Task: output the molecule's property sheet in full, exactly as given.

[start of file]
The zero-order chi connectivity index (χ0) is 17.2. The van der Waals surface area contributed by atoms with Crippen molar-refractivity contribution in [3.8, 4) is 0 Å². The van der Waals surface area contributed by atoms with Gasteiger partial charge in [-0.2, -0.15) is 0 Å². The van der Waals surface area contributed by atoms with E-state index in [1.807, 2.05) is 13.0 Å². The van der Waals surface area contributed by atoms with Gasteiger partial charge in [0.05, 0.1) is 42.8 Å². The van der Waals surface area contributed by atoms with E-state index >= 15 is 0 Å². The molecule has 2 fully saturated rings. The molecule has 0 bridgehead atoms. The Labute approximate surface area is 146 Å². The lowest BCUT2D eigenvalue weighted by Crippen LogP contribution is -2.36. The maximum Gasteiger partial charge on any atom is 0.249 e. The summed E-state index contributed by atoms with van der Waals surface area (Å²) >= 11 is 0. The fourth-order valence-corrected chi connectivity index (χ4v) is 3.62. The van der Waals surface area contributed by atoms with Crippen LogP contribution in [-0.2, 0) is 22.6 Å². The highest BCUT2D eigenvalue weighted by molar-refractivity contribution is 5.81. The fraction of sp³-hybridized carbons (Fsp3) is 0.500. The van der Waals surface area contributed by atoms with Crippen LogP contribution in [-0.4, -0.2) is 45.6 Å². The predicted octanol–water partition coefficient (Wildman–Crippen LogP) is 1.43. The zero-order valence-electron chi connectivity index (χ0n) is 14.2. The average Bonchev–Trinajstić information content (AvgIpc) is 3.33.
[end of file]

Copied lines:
The zero-order chi connectivity index (χ0) is 17.2. The van der Waals surface area contributed by atoms with Crippen molar-refractivity contribution in [3.8, 4) is 0 Å². The van der Waals surface area contributed by atoms with Gasteiger partial charge in [-0.2, -0.15) is 0 Å². The van der Waals surface area contributed by atoms with E-state index in [1.807, 2.05) is 13.0 Å². The van der Waals surface area contributed by atoms with Gasteiger partial charge in [0.05, 0.1) is 42.8 Å². The van der Waals surface area contributed by atoms with E-state index >= 15 is 0 Å². The molecule has 2 fully saturated rings. The molecule has 0 bridgehead atoms. The Labute approximate surface area is 146 Å². The lowest BCUT2D eigenvalue weighted by Crippen LogP contribution is -2.36. The maximum Gasteiger partial charge on any atom is 0.249 e. The summed E-state index contributed by atoms with van der Waals surface area (Å²) >= 11 is 0. The fourth-order valence-corrected chi connectivity index (χ4v) is 3.62. The van der Waals surface area contributed by atoms with Crippen LogP contribution in [-0.2, 0) is 22.6 Å². The highest BCUT2D eigenvalue weighted by molar-refractivity contribution is 5.81. The fraction of sp³-hybridized carbons (Fsp3) is 0.500. The van der Waals surface area contributed by atoms with Crippen LogP contribution in [-0.4, -0.2) is 45.6 Å². The predicted octanol–water partition coefficient (Wildman–Crippen LogP) is 1.43. The zero-order valence-electron chi connectivity index (χ0n) is 14.2. The average Bonchev–Trinajstić information content (AvgIpc) is 3.33.